With years of deep discounting and almost ubiquitous distribution, handbag and accessories retailer Coach is ready to move to a different level. Victor Luis, who took over as chief executive three years ago, makes no secret of his intention to grow the company through mergers and acquisitions.
Luis strengthened his management team with the appointment of Joshua Schulman, former head of Jimmy Choo, as the new head of the Coach brand; and the promotion of Ian Bickley from head of international operations to the new post of global business development. he also tapped singer/actress Selena Gomez to be the face of the Coach brand.
Luis amassed nearly $2 billion earmarked for acquisitions to go with shoe brand Stuart Weitzman, purchased two years ago for $574 million, and acknowledged several upscale accessory, footwear, leather goods and outwear brands that would fit well with the company when discussing Coach’s latest quarterly financial performance with Wall Street investors and analysts in May.
The analysts he spoke to, who cited such fashion conglomerates at LVMH and Kering as models for what Luis wants to accomplish, were quick to cite potential takeover candidates including Jimmy Choo parent JAB Holdings, Kate Spade and Burberry Group. The Spade deal came first in a $2.4 billion buyout in May.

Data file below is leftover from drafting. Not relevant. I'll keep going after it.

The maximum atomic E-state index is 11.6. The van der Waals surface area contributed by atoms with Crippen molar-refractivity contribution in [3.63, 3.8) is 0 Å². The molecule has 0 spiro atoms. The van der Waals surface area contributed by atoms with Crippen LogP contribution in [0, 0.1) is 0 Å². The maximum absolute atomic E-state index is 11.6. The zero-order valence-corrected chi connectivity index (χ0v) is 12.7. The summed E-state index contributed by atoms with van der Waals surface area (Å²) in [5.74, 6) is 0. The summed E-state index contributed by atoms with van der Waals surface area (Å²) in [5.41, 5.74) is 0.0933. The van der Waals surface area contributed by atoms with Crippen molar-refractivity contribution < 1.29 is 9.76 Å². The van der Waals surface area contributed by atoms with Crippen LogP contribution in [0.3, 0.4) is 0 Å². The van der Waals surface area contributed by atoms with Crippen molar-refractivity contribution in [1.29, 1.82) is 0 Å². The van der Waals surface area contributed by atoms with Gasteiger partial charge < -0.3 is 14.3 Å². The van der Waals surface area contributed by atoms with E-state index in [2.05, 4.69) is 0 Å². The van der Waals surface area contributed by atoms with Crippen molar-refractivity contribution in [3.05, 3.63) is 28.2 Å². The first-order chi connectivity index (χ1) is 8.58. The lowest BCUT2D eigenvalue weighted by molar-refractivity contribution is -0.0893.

“Fashion comes and goes,” HSBC Holdings analyst Erwan Rambourg noted in examining Luis’s ambitions. “A multi-brand strategy makes a lot of sense if you’re exposed to the fashion industry because it brings less volatility, more consistency. This can hedge your fashion risks.”
Coach is in the position of being a buyer as a result of healthy returns, including four consecutive quarters of increasing same-store sales, nine straight quarters of debt reduction and especially good sales in its primary business. The company has weaned customers away from discounts and toward full price; a year ago, handbags costing $400 or more accounted for 40 percent of sales. They currently account for 55-60 percent.